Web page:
IVF Failure: Sometimes the Answer is So Obvious, We Simply Ignore it.

Victor Hugo is quoted as saying “Nothing is more powerful than an idea whose time has come”. Well, we’ve been promoting an “idea” for the last 10 years that data are now finally proving out. Simply put, endometriosis is the major cause of failed IVF cycles and a leading cause of unexplained infertility (UI) and unexplained pregnancy loss (uRPL). Most women who fail IVF for unexplained reasons, are the same as those who fail to get pregnant (UI and uRPL). Even when normal genetically screened embryos are put back, IVF success rates remain at only 50% (1). So why is that?

The problem, more often than not, resides with defective endometrial receptivity. We previously explained our theory of progesterone resistance and its relationship to endometriosis (2). Based on the use of a novel biomarker, BCL6, we find that whenever there is no apparent reason(s) for achieving or maintaining an early pregnancy, it is almost always endometriosis! (3).    No other condition can explain so much of what is happening out there to women having difficulty conceiving. Our mantra is “There is no such thing as unexplained infertility”.

In addition, there appears to be no safe amount of endometriosis that can be said to be OK, at least in susceptible women. Endometriosis has been shown to cause problems with endometrial receptivity at incredibly low amounts. Dr. M. Canis from France published a paper showing that invisible endometriosis, seen only using blue dye, was associated with infertility. After removal of these areas of blue staining, nearly 70% of women conceived successfully without IVF (4). We found similar results in our blue dye study for pain, where many of those women conceived after resection of blue stained peritoneum (5).  If very subtle or invisible endometriosis can cause infertility, then leaving even small amounts of endometriosis behind after surgery may be why pregnancy rates aren’t as good as we might expect after laparoscopy for mild disease (6).

What do we know now that we didn’t know before?  Based on available data the American Society for Reproductive Medicine maintained guidelines that, in my opinion, underestimated the impact of endometriosis (7). Studies of women with UI has been the key to expanding our understanding of endometriosis.

BCL6 is the primary biomarker in the ReceptivaDx test for detection of endometriosis. This protein is an “oncogene” associated with lymphoma, and involved with inflammation. We found in our research that BCL6 pairs with another protein called Sirtuin 1 (SIRT1), and together these proteins appear to block the action of progesterone in the endometrium (8). As most know, the actions of progesterone are critical to successful pregnancy and “progesterone resistance”, as it is called, and appears to be a primary mechanism involved in endometriosis and its pathophysiology leading to infertility.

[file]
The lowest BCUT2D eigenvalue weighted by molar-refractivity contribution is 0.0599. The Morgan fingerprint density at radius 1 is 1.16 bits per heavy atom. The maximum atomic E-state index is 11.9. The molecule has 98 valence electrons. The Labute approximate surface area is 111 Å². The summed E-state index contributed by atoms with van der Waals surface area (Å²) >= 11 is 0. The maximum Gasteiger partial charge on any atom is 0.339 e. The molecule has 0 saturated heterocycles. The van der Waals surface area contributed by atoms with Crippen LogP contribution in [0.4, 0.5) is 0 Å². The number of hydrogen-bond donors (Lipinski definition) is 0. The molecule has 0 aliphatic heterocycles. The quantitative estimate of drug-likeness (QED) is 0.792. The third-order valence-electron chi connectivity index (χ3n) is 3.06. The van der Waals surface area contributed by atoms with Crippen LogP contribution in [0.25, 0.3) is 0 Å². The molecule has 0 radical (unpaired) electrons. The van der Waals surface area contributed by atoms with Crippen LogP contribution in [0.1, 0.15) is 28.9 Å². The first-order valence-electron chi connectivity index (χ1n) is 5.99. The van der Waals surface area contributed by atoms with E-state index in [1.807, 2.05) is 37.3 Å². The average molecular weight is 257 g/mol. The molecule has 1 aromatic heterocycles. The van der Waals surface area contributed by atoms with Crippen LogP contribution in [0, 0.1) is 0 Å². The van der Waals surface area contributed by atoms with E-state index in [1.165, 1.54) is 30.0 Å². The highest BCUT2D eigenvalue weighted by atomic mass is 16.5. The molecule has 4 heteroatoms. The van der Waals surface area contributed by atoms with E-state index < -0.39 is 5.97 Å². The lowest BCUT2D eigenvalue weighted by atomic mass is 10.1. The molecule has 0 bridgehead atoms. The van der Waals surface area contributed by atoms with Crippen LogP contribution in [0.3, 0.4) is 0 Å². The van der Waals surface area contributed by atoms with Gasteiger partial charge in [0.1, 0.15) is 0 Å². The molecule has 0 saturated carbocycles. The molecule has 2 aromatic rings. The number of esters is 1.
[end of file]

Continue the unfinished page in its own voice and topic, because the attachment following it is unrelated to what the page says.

With that said, let’s look at new clinical data. Women with unexplained infertility have a very high prevalence of elevated BCL6 staining (3). We see the same finding of elevated BCL6 in most women with unexplained IVF failure (9).  Both these groups (UI and Failed IVF) had endometriosis as a common finding at laparoscopy. Unfortunately, laparoscopy is being performed less and less in most IVF centers. This has led to a vast under-reporting of endometriosis in the SART database that is published online each year (www.sart.org), perpetuating a false conclusion among many Reproductive Endocrinologists that endometriosis is not a major cause of failed IVF and frozen embryo transfer (FET) cycles. The opposite is likely to be true.

Figure 1: The percentage of women with the diagnosis of endometriosis undergoing IVF has fallen steadily over the years. This does not mean that endometriosis is less common; it means that laparoscopy is becoming a procedure that is omitted from the infertility workup.  Endometriosis still is a major cause of infertility, just most women with this disease don’t know they have it. (Source: ART Surveillence and Research Team, CDC, Atlanta, GA).